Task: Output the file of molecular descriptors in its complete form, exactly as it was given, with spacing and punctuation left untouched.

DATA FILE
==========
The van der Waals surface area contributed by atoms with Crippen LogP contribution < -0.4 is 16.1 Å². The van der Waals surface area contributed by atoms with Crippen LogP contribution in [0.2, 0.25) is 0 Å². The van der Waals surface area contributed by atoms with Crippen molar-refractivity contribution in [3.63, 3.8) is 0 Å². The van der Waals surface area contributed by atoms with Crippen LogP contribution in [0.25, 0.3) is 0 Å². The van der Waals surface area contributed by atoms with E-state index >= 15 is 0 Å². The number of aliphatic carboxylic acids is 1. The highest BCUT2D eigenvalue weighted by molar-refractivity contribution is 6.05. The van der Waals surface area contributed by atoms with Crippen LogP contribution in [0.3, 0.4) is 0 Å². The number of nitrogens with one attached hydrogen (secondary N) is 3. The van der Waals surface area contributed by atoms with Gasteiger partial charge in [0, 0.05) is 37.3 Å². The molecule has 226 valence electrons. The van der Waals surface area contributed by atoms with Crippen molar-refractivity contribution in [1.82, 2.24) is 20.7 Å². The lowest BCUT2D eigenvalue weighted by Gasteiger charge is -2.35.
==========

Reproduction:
The van der Waals surface area contributed by atoms with Crippen LogP contribution < -0.4 is 16.1 Å². The van der Waals surface area contributed by atoms with Crippen LogP contribution in [0.2, 0.25) is 0 Å². The van der Waals surface area contributed by atoms with Crippen molar-refractivity contribution in [3.63, 3.8) is 0 Å². The van der Waals surface area contributed by atoms with Crippen LogP contribution in [0.25, 0.3) is 0 Å². The van der Waals surface area contributed by atoms with E-state index >= 15 is 0 Å². The number of aliphatic carboxylic acids is 1. The highest BCUT2D eigenvalue weighted by molar-refractivity contribution is 6.05. The van der Waals surface area contributed by atoms with Crippen LogP contribution in [0.3, 0.4) is 0 Å². The number of nitrogens with one attached hydrogen (secondary N) is 3. The van der Waals surface area contributed by atoms with Gasteiger partial charge in [0, 0.05) is 37.3 Å². The molecule has 226 valence electrons. The van der Waals surface area contributed by atoms with Crippen molar-refractivity contribution in [1.82, 2.24) is 20.7 Å². The lowest BCUT2D eigenvalue weighted by Gasteiger charge is -2.35.